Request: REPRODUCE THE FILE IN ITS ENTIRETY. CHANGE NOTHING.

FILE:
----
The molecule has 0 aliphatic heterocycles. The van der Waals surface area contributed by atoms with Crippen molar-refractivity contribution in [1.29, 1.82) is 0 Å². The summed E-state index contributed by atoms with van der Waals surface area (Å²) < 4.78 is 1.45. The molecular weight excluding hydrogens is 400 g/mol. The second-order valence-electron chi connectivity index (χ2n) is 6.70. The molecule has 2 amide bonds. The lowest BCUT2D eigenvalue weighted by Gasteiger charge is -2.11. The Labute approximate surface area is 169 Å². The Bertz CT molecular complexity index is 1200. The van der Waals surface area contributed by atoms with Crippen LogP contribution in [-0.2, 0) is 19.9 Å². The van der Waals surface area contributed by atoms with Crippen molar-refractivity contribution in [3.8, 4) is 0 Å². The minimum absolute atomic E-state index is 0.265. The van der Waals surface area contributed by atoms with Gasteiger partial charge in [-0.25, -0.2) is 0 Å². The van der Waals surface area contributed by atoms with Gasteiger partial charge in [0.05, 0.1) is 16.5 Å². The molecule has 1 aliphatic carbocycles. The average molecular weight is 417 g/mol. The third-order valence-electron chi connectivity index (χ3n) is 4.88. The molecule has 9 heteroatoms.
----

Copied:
The molecule has 0 aliphatic heterocycles. The van der Waals surface area contributed by atoms with Crippen molar-refractivity contribution in [1.29, 1.82) is 0 Å². The summed E-state index contributed by atoms with van der Waals surface area (Å²) < 4.78 is 1.45. The molecular weight excluding hydrogens is 400 g/mol. The second-order valence-electron chi connectivity index (χ2n) is 6.70. The molecule has 2 amide bonds. The lowest BCUT2D eigenvalue weighted by Gasteiger charge is -2.11. The Labute approximate surface area is 169 Å². The Bertz CT molecular complexity index is 1200. The van der Waals surface area contributed by atoms with Crippen LogP contribution in [-0.2, 0) is 19.9 Å². The van der Waals surface area contributed by atoms with Crippen molar-refractivity contribution in [3.8, 4) is 0 Å². The minimum absolute atomic E-state index is 0.265. The van der Waals surface area contributed by atoms with Gasteiger partial charge in [-0.25, -0.2) is 0 Å². The van der Waals surface area contributed by atoms with Gasteiger partial charge in [0.05, 0.1) is 16.5 Å². The molecule has 1 aliphatic carbocycles. The average molecular weight is 417 g/mol. The third-order valence-electron chi connectivity index (χ3n) is 4.88. The molecule has 9 heteroatoms.